The June 4, 2021 protest against the Enbridge Line 3 pipeline by a crowd from Society of Fearless Grandmothers in Santa Barbara leaves one puzzled.
Have they not seen what happened when the Colonial Pipeline was hacked? Chaos ensued.
We need these pipelines to support our growing need for power and plastic products. These pipelines are the safest and cleanest ways to transport fuel. There is no other resource.
These amateurs are always trying to redesign the power system without any in-depth knowledge of the complicated process involved. They seem to think renewables are the only way to go.
Renewable power claims are misleading. Wind power is only available when the wind is blowing and solar power is only available when the sun is shining. And wave power is only available when there are waves.
What do we do for power when these things are not there? In the meantime, the power supply must be designed to handle all the power demanded all the time day or night.
Let’s use California power needs as an example. California uses the largest amount of power in the U.S.
Presently, the peak power used in California is 50 billion watt hours. The promise of about 400 million watt hours from wind power or solar is a drop in the bucket in comparison.
In addition, the power needs are growing at about 5 billion-watt hours a year. Wind power and solar power, when operating, are way too puny to even begin to meet these needs.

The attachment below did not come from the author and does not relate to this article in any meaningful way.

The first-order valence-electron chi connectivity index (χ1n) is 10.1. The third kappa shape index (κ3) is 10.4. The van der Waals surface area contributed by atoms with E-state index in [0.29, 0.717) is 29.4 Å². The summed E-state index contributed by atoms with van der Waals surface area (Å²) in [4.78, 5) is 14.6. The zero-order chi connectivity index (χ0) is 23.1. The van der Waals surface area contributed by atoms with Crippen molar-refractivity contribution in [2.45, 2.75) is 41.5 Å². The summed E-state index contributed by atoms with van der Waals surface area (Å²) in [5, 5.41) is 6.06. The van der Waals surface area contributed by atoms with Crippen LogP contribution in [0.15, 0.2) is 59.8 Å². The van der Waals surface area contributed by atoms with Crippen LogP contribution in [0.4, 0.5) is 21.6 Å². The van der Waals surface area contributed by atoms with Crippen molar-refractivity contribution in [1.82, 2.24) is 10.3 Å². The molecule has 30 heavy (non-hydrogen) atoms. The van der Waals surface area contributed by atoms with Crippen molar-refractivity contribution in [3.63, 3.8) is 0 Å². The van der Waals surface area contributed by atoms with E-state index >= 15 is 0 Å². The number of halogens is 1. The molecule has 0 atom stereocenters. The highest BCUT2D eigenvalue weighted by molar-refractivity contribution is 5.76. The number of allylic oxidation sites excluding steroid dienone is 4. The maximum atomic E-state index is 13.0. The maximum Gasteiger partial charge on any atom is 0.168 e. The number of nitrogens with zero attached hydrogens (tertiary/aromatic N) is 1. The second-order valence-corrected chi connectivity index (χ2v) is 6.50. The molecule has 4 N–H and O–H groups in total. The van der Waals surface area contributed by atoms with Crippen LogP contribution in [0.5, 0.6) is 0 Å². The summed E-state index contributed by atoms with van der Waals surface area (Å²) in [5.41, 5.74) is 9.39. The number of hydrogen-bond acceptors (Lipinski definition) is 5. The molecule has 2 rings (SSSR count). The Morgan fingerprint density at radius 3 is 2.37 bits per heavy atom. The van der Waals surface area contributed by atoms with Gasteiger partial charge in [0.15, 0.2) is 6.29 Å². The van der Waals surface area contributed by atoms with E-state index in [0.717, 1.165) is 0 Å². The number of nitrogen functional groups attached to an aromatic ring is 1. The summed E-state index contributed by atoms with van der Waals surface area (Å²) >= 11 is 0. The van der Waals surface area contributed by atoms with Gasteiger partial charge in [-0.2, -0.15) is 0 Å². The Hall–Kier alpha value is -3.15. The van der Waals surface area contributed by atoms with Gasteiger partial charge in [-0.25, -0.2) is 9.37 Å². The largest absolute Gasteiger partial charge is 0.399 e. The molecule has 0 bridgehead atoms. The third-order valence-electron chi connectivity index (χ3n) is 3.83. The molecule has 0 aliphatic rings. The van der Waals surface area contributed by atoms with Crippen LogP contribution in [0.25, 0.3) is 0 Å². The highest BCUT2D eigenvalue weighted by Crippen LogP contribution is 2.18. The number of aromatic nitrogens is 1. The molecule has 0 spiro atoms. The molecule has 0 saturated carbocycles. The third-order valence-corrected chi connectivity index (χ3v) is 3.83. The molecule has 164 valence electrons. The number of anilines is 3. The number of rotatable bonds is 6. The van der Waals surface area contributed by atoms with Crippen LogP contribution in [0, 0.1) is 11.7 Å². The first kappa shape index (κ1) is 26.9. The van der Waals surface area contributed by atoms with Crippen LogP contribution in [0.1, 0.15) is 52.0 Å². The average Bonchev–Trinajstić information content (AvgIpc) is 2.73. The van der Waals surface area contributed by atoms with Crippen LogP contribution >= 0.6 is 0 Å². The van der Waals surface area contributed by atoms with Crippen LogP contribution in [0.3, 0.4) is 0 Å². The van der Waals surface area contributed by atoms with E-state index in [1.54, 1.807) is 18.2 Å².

The nuclear power plant at Diablo safely produces 2 billion watt hours of power every hour of the day, rain or shine, day or night, wind or no wind. That is enough power for 2 million homes or 10% of the state’s power. Twenty-five nuclear plants would provide all the power needed for 50 years, day and night.
In a very small way, solar, wind and conservation can reduce the amount of fossil fuels, but they are in no way a substitute for our power needs, nor a solution in themselves.
They just contribute too little power, and they can have a great impact on the environment. Let’s not forget the enormous amount of power and materials that are needed to manufacture wind turbines and solar power panels.
And these sources are not economically viable without extensive government subsidies. Nuclear also needs power to manufacture uranium from the earth, but the power it produces far exceeds that of the renewable sources.
In any case, the power grid must be designed to meet our peak power needs of 50 billion watt hours. Even if alternate power could meet those power levels, it would be for only half of the time.
For the other half of the time, we would still need fossil or nuclear sources for our power.
Just 20 acres are needed per plant instead of the thousands of acres of land needed for alternative power sources. Nuclear plants can be located near the power users so long-distant power lines are not needed as they are to bring power from remote renewable solar and wind sources.
Nuclear generators can be built in many different sizes and located where needed for the user. The new Virginia Class submarines run for 33 years with one nuclear fueling.
Our present water shortages could be alleviated by reverse osmosis desal plants powered by small nuclear power plants such as are used on Navy submarines or aircraft carriers.
Do we want to become a third world country with power outages half the time? That is what renewables and pipeline shutdowns offer us.
The stark reality of the power situation cannot be overcome by demonstrators with signs.
Justin M. Ruhge
Editor’s note: Justin Rughe is a retired physicist, engineer and nuclear studies engineer.